CLEAR-FA Hosts Event on Strengthening National Evaluation Systems Within the Context of the African Principles of Evaluation
On January 18, 2007, a special session was held during the fourth conference of the African Evaluation Association in Niamey, Niger, to discuss the theme "Owning Evaluation: Strengthening the Foundations for Monitoring and Evaluation Rooted and Led by Africa.” This conference aimed to stimulate debate on how monitoring and evaluation can be led and owned by Africa.
South-South cooperation in evaluation opens up new possibilities for innovation and new discourses on development and evaluation in Africa. However, the concept of “Made in Africa” evaluation is vague to most, and some outright reject the idea that evaluation in Africa is, or should be, different from anywhere else in the world.
In light of this, the African Evaluation Association developed the African Evaluation Principles (EAPs). They are to be used by individuals, organizations, and coalitions that fund, commission, manage, conduct, and teach evaluation in Africa. All stakeholders who have a stake in advancing evaluation in Africa have a responsibility to ensure that the principles are widely applied.
The 2021 EAPs were developed between 2019 and 2021 under the auspices of the African Evaluation Association by a group of over 30 representatives of Voluntary Organizations for the Professionalization of Evaluation (VOPEs) and volunteers from across Africa.
As part of gLOCAL 2023, CLEAR-FA held an online discussion panel to assess the state of knowledge and the implementation of these principles in French-speaking African countries, approximately one year after the principles were launched during the March 2022 AfrEA conference. Beyond a simple inventory, the panel took a critical look at EAPs and their integration into national evaluation systems with examples from Niger, Cameroon, and Cote d’Ivoire. This event was a reflection of the theme of the 2023 gLOCAL Evaluation Week: “The Future of M&E: Culture, Context, and Collaboration.”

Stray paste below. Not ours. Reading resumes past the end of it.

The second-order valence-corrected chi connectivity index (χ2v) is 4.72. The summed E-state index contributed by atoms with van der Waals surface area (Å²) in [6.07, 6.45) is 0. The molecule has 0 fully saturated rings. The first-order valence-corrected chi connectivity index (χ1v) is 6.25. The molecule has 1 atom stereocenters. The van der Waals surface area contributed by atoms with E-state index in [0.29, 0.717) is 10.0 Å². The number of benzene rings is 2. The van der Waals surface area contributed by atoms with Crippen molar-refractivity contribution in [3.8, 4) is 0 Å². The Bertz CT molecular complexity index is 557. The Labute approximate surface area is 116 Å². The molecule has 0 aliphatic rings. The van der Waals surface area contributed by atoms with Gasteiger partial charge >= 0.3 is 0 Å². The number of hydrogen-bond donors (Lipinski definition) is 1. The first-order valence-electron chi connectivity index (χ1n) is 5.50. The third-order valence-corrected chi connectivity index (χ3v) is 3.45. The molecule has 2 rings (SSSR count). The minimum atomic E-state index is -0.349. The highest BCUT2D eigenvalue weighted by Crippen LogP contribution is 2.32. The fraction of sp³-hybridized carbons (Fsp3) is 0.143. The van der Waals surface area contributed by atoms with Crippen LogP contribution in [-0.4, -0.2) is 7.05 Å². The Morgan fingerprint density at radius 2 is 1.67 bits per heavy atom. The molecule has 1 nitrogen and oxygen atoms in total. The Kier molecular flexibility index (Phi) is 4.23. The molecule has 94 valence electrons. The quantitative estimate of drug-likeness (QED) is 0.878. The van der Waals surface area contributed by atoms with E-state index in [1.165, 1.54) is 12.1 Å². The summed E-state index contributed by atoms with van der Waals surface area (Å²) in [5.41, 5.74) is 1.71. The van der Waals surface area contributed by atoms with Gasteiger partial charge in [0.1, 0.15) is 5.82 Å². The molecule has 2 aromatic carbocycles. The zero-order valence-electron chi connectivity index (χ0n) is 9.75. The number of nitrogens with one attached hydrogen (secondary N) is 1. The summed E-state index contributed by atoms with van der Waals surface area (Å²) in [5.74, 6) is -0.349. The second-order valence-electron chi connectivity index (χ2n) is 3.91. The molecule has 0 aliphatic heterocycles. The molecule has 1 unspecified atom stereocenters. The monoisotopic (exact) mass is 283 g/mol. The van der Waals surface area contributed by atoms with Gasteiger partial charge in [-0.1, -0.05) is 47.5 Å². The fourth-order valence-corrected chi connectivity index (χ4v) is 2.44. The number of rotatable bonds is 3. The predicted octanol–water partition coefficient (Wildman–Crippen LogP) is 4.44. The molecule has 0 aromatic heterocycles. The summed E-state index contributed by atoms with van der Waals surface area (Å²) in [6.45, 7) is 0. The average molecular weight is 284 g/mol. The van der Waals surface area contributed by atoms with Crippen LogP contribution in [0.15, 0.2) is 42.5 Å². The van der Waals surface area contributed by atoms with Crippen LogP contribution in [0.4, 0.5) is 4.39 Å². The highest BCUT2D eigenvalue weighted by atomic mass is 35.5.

Summary of Discussion:
In 2021, the African Evaluation Principles were formalized to reflect the new demands on evaluation as contexts changed and opportunities emerged. Five principles have been developed to provide a guiding framework for good evaluation practice in Africa:
- Evaluation empowers Africans;
- Evaluation is technically robust;
- Evaluation is ethically sound;
- Evaluation is rooted in Africa, but encourages new ways of thinking and working worldwide;
- The evaluation shows the connectivity of the world, with a particular focus on where humanity's footprint calls for new ideas and knowledge for change and transformation.
However, some countries in French-speaking Africa face challenges in appropriating EAPs in project, policy, and program evaluations. The growing demand for evaluation is often hampered by the lack of qualified expertise and appropriate training. Producing high-quality evaluations that are useful for decision-making remains a major challenge. In some cases, the results of evaluations are poorly disseminated and not used in the decision-making chain of the state and local authorities.